Benefits of a Mouth Lozenge with Slippery Elm
The oral mucosa is an extremely sensitive part of our bodies, especially when the immune system is compromised during long treatments like chemotherapy. There is evidence that this tissue might change completely in as short as every 3 days. Since most of the current chemotherapies act on the cells that are dividing, the risk of mucositis has been found to be as high as 40% to even 70 % in patients undergoing cancer treatments. The common medical practices to prevent this side effect have been limited to the use of ice to decrease perfusion during the actual chemotherapy infusion. However, this practice is limited by patient’s tolerance to the extreme cold temperatures such as in patients being treated with oxaliplatin that will give them a cold induced neuropathic sensation.
Once the mucositis develops our conventional medical arsenal has been very limited to aid with symptomatic relief. Concoctions like the so called magic mouth wash (a mixture of viscous lidocaine and other medications such as aluminum hydroxide), have marginal medical evidence of benefit.
That is the reason why most health care professionals have turned their attention to more natural alternatives that present better evidence. However, the risk of using these therapies in an indiscriminate way might end up being more problematic. Mostly since one of the best natural substances that come to mind treating this bothersome side effect is goldenseal as a byproduct of berberine. Even though it is a great antibacterial in the mucosa, it is also extremely active in the liver producing an inhibition of important enzymes involved also in the metabolism of many other medication including chemotherapy. This could potentially create the risk of even more toxicity.
With that in mind it is pivotal that when deciding what to use for the treatment of mucositis one must not only take into consideration the topical effect but if there could also be systemic effect and to try to avoid it, since it would not make any sense to treat a side effect with a compound that can generate a new side effect.
The main issues when considering therapy of oral ulcers is the combination of demulcents, defined as substances that relief irritation of the mucous membranes in the mouth by forming a protective film, and other constituents that could provide antibiotic effect with the intention of decreasing super infection of the unprotected tissues and decrease bacterial overgrowth.
One of the best demulcents is Slippery Elm because it contains mucilage, a substance that becomes a slick gel when mixed with water. It coats and soothes the mouth, throat, stomach, and intestines. It also contains antioxidants that help relieve inflammation in a topical fashion with minimal absorption. Other compounds on this category include propolis derived from the bee hives, found to be very high on flavonoids and reported extensively in the literature to have topical antifungal and bacterial effect. However, in regard to antibiotic effect it is very likely that one of the most extensively studied substances has been xylitol that upon review of the literature has been widely found to be active against many of the typical oral bacteria and even against candida species. Combining all the previously mentioned ingredients, yields a wider body of evidence in the treatment of this bothersome side effect over the standard use of traditional medical interventions. Moreover, the lack of herb-drug interactions and minimal absorption would allow patients to have the possibility of frequent dosing contributing to better symptomatic control when is mostly needed at the time of dietary intake.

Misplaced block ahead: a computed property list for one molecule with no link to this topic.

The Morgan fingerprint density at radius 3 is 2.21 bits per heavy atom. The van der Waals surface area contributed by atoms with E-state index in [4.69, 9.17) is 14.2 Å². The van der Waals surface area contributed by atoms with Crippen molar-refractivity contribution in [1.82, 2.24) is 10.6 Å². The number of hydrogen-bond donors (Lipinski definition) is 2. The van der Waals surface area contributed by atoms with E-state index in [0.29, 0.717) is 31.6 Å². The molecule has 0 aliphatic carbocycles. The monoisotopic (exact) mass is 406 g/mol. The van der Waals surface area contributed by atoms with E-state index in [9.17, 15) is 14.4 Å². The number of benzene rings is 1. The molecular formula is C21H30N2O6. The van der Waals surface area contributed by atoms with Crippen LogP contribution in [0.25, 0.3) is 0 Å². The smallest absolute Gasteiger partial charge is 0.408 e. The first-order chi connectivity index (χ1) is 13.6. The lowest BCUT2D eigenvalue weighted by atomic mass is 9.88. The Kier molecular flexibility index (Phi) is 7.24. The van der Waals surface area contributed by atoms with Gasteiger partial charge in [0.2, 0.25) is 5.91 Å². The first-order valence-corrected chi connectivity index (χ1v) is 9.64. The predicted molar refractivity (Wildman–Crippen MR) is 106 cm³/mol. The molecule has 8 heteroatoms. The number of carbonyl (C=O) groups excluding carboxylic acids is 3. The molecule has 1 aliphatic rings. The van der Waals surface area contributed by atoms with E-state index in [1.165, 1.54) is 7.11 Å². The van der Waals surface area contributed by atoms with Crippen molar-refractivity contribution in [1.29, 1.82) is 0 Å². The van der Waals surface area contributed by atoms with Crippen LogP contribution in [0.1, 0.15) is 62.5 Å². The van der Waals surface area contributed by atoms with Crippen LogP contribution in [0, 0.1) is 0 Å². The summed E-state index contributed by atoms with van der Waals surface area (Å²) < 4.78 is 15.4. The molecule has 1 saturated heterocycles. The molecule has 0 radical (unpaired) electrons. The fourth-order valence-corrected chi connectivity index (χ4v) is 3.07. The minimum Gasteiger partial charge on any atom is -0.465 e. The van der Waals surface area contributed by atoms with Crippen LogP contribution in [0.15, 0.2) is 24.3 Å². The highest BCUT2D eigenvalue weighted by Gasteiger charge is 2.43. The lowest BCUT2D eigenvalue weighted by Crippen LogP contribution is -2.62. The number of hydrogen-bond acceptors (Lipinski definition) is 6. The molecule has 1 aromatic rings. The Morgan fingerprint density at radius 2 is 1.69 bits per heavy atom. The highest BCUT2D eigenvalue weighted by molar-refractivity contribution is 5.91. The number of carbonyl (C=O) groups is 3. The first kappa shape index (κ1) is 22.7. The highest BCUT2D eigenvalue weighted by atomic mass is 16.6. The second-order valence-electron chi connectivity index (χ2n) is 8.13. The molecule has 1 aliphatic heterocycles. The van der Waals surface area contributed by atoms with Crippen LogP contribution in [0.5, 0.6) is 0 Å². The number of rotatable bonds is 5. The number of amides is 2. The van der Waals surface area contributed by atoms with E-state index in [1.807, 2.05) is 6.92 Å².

Specializing in Hematology/Oncology, Dr. Mike Cusnir has been in practice for more than 15 years. As a graduate of the Fellowship in Hematology/Oncology from the University of Maryland, Greenebaum Cancer Center (Baltimore, Maryland), oncologist Dr. Cusnir brings top notch experience in the scientific filed. Dr. Cusnir is certified by the American Board of Internal Medicine, the American Board of Medical Oncology and the American Board of Hematology.
Dr. Mike Cusnir is also making integrative medicine a part of his practice by graduating from the Fellowship in Integrative Medicine at the Arizona Center for Integrative Medicine in October of 2012. This fellowship, created by Andrew Weil, MD in 2000, has achieved international recognition as the leading integrative medical education program in the world. He has authored and published multiple peer review articles on the field and he has also presented his research in the most prestigious American and European medical meetings. He has completed the first clinical study of the benefits of miracle fruit for cancer patients whose chemotherapy drugs leave an unpleasant taste in their mouth. His research has gained the attention of major media outlets being featured, among many other, on CNN and The New York Times. You can connect with Dr. Mike Cusnir on Twitter.
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